General Question

Yellowdog's avatar

With the new awareness of brain-eating bacteria and other parasites, is it safe or adviseable to swim in untreated creek water or spring water?

Asked by Yellowdog (8023points) 4 weeks ago

I used to get severe ear infections from swimming in untreated water, such as the Tennessee River or horseplay with canoes and paddle boats, causing capsization.

Covertly, I’ve always liked the idea of a water feature for swimming that used a well pump or artesian well source, or a natural spring.

I’ve heard of at least once case of brain-eating bacteria infesting victims at a spring-fed waterpark.

So, can a natural, untreated water source ever safe from bacteria and parasites? Must we always swim in treated water?

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28 Answers

Dutchess_III's avatar

I did, all my life.

ARE_you_kidding_me's avatar

It’s stagnant water that is the problem.

LadyMarissa's avatar

I’m not convinced that it is safe even in the treated water. There was a water park in North Carolina just a few years back where a young man .died from one of those brain-eating bacteria. The water was treated…just not treated properly. They closed the park down until the water could be treated with a heavier dose of chemicals.

I lost my ability to swim when I had my stroke, so water related activities were taken off the list of fun things I cared to do & I really haven’t missed it that much!!!

Dutchess_III's avatar

Once again, I’ll use my magic powers of common sense when I decide where to swim this summer.
@ARE_you_kidding_me ‘s comment just hit me…Rick grew up swimming in strip pits created by strip mining for coal…and I suppose they’re “stagnant,” but they’re also more clear than normal lakes and they don’t look stagnate, except at the ends.
I have been dying to go boating and swimming in one or two. You can see so far down. I watched perch and minnows play yesterday.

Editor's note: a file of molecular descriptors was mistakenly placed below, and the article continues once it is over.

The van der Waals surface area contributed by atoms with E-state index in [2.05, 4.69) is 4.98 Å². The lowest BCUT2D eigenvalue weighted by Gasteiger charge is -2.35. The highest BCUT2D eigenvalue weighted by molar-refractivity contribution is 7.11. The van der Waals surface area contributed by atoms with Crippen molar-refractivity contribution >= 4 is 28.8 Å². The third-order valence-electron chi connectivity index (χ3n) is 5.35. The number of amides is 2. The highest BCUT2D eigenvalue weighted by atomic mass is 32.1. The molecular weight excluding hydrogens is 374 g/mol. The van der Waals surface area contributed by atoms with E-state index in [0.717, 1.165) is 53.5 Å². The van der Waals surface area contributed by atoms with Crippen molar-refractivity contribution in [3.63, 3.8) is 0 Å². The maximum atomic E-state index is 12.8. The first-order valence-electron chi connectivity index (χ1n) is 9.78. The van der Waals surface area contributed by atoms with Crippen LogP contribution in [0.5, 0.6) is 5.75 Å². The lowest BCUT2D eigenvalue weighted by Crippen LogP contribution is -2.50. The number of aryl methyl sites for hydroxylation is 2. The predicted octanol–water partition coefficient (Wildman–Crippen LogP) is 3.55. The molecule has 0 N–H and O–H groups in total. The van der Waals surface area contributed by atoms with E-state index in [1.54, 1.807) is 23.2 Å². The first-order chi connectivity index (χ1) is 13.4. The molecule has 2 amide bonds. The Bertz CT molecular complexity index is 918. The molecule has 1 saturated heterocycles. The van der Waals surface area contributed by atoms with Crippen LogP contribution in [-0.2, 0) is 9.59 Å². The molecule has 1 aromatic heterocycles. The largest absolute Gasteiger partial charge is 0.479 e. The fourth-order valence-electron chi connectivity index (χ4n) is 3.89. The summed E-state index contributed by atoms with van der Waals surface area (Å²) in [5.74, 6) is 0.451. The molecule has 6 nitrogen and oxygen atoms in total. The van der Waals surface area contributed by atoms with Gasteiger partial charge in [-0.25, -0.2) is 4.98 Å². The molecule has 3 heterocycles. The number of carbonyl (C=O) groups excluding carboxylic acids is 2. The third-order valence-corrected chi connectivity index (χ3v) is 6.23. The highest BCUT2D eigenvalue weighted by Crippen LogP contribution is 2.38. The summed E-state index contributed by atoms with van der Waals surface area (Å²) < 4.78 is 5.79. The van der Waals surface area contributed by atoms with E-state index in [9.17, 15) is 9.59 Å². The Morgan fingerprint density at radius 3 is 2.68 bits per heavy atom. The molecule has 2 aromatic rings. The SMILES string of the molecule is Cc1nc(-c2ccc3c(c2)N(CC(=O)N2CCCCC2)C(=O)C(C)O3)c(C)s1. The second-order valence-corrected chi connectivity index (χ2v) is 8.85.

Dutchess_III's avatar

Hmm. I also noticed that there were a lot of air bubbles that seeped up through the coal floor, so maybe it’s not really stagnate….?

elbanditoroso's avatar

Awareness doesn’t cause bacteria. Bacteria causes bacteria.

The issue is that looking into clear water doesn’t guarantee bacteria or lack of bacteria. It’s a crapshoot.

If it looks safe and isn’t downstream from a sewage plant, it’s likely pretty good.

Dutchess_III's avatar

Awareness doesn’t cause bacteria. Bacteria causes bacteria. LOLLL! Well, apparently awareness causes excessive heat indexes!

KNOWITALL's avatar

Generally, I stick to pools anymore or the deep underground wells there for hundreds of years, like Eminence, MO. And I read water quality reports before camping.

Too many people here have went swimming and got infections from dirty rivers, like the James.

MrGrimm888's avatar

My understanding is that it enters the body, through your nose mainly.
Like others, I have swam in all sorts of waterways. One of NY favorite rivers, is infamous for having that bacteria. I’ve had the water up my nose, and have swallowed plenty of it. I’m still alive. (Although whether or not my brain was eaten, is probably debatable.)...

KNOWITALL's avatar

@Grimm Here you dont get in if you have an open wound. You swell up.

MrGrimm888's avatar

^That’s also true. But I’ve been bleeding in the water too. Maybe I have a built-in resistance to the bacteria? ....

Dutchess_III's avatar